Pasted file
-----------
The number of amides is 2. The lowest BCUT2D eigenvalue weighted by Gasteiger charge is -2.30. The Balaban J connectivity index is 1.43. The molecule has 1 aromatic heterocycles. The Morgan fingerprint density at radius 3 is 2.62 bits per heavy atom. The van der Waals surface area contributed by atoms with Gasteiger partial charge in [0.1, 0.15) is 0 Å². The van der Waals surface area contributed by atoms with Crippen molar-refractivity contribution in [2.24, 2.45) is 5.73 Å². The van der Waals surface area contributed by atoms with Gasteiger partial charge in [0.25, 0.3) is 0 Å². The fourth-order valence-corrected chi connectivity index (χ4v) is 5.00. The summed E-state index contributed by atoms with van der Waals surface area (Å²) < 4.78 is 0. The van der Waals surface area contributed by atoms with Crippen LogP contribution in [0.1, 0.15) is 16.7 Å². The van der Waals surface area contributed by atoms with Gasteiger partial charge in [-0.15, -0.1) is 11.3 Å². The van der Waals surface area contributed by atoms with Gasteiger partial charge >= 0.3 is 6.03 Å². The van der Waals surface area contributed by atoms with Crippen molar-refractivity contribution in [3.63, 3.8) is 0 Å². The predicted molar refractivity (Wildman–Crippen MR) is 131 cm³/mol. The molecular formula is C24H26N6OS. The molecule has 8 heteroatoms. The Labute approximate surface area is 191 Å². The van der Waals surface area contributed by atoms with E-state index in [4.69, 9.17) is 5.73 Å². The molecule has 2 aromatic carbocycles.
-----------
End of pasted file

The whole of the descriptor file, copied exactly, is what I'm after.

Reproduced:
The number of amides is 2. The lowest BCUT2D eigenvalue weighted by Gasteiger charge is -2.30. The Balaban J connectivity index is 1.43. The molecule has 1 aromatic heterocycles. The Morgan fingerprint density at radius 3 is 2.62 bits per heavy atom. The van der Waals surface area contributed by atoms with Gasteiger partial charge in [0.1, 0.15) is 0 Å². The van der Waals surface area contributed by atoms with Crippen molar-refractivity contribution in [2.24, 2.45) is 5.73 Å². The van der Waals surface area contributed by atoms with Gasteiger partial charge in [0.25, 0.3) is 0 Å². The fourth-order valence-corrected chi connectivity index (χ4v) is 5.00. The summed E-state index contributed by atoms with van der Waals surface area (Å²) < 4.78 is 0. The van der Waals surface area contributed by atoms with Crippen LogP contribution in [0.1, 0.15) is 16.7 Å². The van der Waals surface area contributed by atoms with Gasteiger partial charge in [-0.15, -0.1) is 11.3 Å². The van der Waals surface area contributed by atoms with Gasteiger partial charge >= 0.3 is 6.03 Å². The van der Waals surface area contributed by atoms with Crippen molar-refractivity contribution in [3.63, 3.8) is 0 Å². The predicted molar refractivity (Wildman–Crippen MR) is 131 cm³/mol. The molecular formula is C24H26N6OS. The molecule has 8 heteroatoms. The Labute approximate surface area is 191 Å². The van der Waals surface area contributed by atoms with E-state index in [4.69, 9.17) is 5.73 Å². The molecule has 2 aromatic carbocycles.